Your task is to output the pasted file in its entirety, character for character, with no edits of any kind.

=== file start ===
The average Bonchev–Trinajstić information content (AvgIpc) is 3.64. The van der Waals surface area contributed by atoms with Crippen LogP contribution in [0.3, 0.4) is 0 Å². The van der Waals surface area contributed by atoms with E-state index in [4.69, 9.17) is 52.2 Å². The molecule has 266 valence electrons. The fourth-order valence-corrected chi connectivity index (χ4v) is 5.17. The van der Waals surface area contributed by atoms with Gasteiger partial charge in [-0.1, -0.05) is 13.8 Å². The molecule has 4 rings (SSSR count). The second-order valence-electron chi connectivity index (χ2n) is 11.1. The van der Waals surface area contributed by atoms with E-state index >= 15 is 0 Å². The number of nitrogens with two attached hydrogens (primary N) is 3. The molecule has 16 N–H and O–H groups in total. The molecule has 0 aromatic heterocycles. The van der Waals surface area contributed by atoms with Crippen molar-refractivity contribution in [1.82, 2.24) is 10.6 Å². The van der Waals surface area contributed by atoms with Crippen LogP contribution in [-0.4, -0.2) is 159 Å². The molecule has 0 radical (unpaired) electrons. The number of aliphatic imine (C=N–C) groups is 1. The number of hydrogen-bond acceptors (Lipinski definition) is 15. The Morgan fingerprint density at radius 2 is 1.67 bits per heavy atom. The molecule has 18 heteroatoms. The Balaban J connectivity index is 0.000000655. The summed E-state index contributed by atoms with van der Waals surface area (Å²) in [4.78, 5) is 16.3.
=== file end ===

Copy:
The average Bonchev–Trinajstić information content (AvgIpc) is 3.64. The van der Waals surface area contributed by atoms with Crippen LogP contribution in [0.3, 0.4) is 0 Å². The van der Waals surface area contributed by atoms with E-state index in [4.69, 9.17) is 52.2 Å². The molecule has 266 valence electrons. The fourth-order valence-corrected chi connectivity index (χ4v) is 5.17. The van der Waals surface area contributed by atoms with Gasteiger partial charge in [-0.1, -0.05) is 13.8 Å². The molecule has 4 rings (SSSR count). The second-order valence-electron chi connectivity index (χ2n) is 11.1. The van der Waals surface area contributed by atoms with E-state index >= 15 is 0 Å². The number of nitrogens with two attached hydrogens (primary N) is 3. The molecule has 16 N–H and O–H groups in total. The molecule has 0 aromatic heterocycles. The van der Waals surface area contributed by atoms with Crippen molar-refractivity contribution in [1.82, 2.24) is 10.6 Å². The van der Waals surface area contributed by atoms with Crippen LogP contribution in [-0.4, -0.2) is 159 Å². The molecule has 0 radical (unpaired) electrons. The number of aliphatic imine (C=N–C) groups is 1. The number of hydrogen-bond acceptors (Lipinski definition) is 15. The Morgan fingerprint density at radius 2 is 1.67 bits per heavy atom. The molecule has 18 heteroatoms. The Balaban J connectivity index is 0.000000655. The summed E-state index contributed by atoms with van der Waals surface area (Å²) in [4.78, 5) is 16.3.